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Kach Movement (Israel)

Tenuat Kakh

Last modified: 2024-01-13 by martin karner
Keywords: kach movement | tenuat kakh | kakh | kahane (meir) | jewish defense league | jdl | star: 6 points (black) | fist (yellow) |
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[Kakh Movement (Israel)]
image by Tomislav Todorovic | 2:3

N.B. the above image is missing an inscription

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This movement was banned from taking part in the elections after the Supreme Court decision that it is a racist movement whose aims are in contradiction with the democratic nature of Israel.
Dov Gutterman
, 5 June 2001

The late Rabbi Meir Kahane was the founder and leader of the American Jewish Defense League (JDL), a militant Jewish organization in the United States which was very active in struggles against anti-Jewish activities there. After emigrating to Israel, Kahane run for elections to the Knesset in his Kahane to the Knesset whose initials formed the word KAKH. Kahana got one seat in the Knesset and was quite bold in his ultra-right views.
Four years later the Supreme Court banned his movement from running again, basically because the movement was against the democratic character of the state. Kahane kept his activities outside the Knesset. Kahane was eventually killed in the USA, and his movement split into two fractions. One kept the old name, the other one called Kahane Chai (meaning Kahane is alive) led by his son. Both were declared illegal few years ago, and the use of their symbols is banned (even if you can still see them).
Dov Gutterman
, 13 November 2001

Kahane is pronounced Kahana or sometimes Kahanee. Kakh (Kach in English spelling) is a Hebrew word meaning 'thus', taken from the slogan of the Irgun (a 1940s militant group), Rak Kakh or 'Only Thus'. Kahane's son was killed last year and the two movements work more or less together nowadays. Of course, officially neither exists, they are both illegal.
Nathan Lamm
, 13 November 2001


The original flag was the Jewish Defense League (JDL) emblem, a fist on a Magen David, in black on a yellow background with inscription below. Both fractions kept using this flag, probably with different inscriptions. Unfortunately I cannot recall what the inscriptions were. Photos can be seen here and here at the movement website. The above image is lacking the inscription.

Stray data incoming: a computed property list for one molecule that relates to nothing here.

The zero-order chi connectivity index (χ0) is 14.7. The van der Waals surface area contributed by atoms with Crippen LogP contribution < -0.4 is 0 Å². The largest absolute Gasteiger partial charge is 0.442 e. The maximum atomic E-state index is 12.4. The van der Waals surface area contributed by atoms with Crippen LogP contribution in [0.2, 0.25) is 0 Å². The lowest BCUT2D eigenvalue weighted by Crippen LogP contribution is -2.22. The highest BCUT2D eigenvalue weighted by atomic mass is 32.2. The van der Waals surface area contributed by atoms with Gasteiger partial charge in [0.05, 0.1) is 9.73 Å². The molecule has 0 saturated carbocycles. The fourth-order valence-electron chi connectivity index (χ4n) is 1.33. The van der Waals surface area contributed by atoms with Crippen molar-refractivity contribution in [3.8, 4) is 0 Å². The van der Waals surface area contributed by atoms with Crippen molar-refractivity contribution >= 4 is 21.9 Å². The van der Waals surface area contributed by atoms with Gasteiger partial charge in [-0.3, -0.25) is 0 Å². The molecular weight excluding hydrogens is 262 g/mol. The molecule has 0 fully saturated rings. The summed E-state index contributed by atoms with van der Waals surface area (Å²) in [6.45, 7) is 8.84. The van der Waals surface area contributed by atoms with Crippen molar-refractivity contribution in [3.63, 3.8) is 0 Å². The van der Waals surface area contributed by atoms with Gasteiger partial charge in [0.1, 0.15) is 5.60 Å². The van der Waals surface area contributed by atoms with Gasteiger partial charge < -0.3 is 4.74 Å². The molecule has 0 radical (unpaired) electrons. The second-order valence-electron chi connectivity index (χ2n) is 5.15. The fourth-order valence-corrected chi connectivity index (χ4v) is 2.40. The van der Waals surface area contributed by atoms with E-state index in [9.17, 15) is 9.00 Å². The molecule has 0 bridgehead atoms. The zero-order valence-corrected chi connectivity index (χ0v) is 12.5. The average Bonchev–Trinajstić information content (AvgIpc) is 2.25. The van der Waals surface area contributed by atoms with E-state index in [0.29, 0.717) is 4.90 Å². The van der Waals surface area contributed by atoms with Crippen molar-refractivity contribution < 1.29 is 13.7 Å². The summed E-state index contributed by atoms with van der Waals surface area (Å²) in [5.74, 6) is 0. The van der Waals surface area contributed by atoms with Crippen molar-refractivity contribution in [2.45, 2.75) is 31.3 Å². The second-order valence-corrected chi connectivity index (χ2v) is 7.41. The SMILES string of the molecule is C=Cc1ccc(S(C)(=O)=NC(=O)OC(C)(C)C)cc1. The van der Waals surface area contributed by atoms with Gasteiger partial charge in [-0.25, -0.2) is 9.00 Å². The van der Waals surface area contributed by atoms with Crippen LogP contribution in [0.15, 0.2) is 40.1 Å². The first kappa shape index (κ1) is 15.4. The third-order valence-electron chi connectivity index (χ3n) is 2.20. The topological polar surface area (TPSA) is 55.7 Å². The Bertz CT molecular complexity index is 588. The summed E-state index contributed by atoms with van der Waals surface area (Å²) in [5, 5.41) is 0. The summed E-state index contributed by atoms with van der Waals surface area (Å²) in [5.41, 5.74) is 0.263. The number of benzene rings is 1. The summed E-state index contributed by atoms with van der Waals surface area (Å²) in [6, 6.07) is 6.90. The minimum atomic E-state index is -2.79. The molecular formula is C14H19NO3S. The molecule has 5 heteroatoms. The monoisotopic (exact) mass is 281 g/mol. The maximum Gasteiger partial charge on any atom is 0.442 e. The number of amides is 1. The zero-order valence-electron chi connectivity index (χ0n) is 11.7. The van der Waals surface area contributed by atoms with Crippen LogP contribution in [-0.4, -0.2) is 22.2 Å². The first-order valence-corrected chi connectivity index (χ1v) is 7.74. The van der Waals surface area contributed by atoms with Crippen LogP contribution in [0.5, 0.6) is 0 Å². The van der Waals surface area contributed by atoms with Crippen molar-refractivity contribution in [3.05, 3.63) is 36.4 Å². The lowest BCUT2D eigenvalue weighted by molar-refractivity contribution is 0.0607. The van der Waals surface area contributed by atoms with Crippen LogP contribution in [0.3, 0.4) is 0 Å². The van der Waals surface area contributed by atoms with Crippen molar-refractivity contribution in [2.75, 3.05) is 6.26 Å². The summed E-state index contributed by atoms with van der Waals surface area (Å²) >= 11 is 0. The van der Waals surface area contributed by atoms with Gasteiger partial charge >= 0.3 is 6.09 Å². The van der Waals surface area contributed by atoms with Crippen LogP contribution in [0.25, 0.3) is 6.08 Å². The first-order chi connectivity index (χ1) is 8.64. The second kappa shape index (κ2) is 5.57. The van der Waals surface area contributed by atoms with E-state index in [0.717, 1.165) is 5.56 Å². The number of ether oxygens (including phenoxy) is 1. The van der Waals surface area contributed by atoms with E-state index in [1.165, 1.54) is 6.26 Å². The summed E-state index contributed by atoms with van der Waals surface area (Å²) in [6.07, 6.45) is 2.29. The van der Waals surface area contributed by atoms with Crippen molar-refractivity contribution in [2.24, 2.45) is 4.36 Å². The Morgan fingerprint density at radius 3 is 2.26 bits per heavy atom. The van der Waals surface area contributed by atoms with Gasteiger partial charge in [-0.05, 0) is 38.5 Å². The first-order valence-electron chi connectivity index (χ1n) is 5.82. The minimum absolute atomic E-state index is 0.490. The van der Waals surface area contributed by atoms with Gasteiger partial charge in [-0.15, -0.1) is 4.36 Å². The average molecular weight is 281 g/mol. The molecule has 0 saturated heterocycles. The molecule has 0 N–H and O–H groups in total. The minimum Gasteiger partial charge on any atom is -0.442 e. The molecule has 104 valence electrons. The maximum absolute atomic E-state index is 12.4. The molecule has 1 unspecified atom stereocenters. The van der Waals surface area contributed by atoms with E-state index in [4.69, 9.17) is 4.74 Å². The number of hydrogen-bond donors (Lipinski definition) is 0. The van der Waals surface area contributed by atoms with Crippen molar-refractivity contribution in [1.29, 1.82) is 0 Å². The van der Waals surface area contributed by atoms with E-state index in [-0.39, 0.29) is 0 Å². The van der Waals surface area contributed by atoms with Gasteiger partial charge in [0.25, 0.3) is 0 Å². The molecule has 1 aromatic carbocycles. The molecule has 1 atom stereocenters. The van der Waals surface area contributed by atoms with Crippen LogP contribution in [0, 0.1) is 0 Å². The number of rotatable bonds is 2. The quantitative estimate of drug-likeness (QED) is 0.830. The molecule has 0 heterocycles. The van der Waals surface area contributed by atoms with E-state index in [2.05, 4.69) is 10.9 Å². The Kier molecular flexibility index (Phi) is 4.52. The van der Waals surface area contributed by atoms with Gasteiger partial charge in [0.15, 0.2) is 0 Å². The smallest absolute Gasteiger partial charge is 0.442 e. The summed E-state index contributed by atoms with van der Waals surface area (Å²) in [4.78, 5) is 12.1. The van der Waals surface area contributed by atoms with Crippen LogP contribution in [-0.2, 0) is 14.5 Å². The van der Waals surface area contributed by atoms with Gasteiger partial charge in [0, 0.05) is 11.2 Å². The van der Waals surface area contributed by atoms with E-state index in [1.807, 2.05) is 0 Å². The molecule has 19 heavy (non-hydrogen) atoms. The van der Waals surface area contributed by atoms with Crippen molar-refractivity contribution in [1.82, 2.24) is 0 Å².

Dov Gutterman
, 13 November 2001

Another illustration of appropriation of (radical) left-wing movemements' symbolism by (extreme) right-wing movements. This was originally the fist of the Black Power movement in the USA, also used by the Azanian People's Organization.
Jarig Bakker
, 13 November 2001

The JDL emblem was blue on white, as the Israeli flag. I do not think they had a flag. The words (all in capitals) JEWISH DEFENSE LEAGUE were lined up, one below the other, at the opening at the bottom right of the symbol, and, below them, "Never Again" (in quotes, one line). This was the motto of the organization, referring to the Holocaust. I have seen the claim that the fist and star emblem was used by Jewish partisans in World War Two, but have never seen evidence of this. The Israeli movements, being in Israel, presumably did not need to evoke Israel. Instead, black on yellow – the color of Nazi badges for Jews – was used, to turn the colors into those of Jewish pride.
There are two slight variants of the symbol, one primarily used by the JDL, one by the Israeli groups, although there is an overlap. The image above is inexact.
The Kach flag had the words, in Hebrew sans serif font, Tenuat Kach ('The Kach Movement') in the opening, on two lines. Kahane Chai flipped the colors – yellow on black – but its flag was still black on yellow. They added a flame above the star – perhaps as some sort of memorial – and placed the words, in Hebrew italic font, Kahane Chai below. In addition, they placed the word, in Hebrew italic font, Koach ('strength' and a Hebrew acronym of Kahane Chai) at the opening. In all cases, the slogan lines up against where the line on the star would be.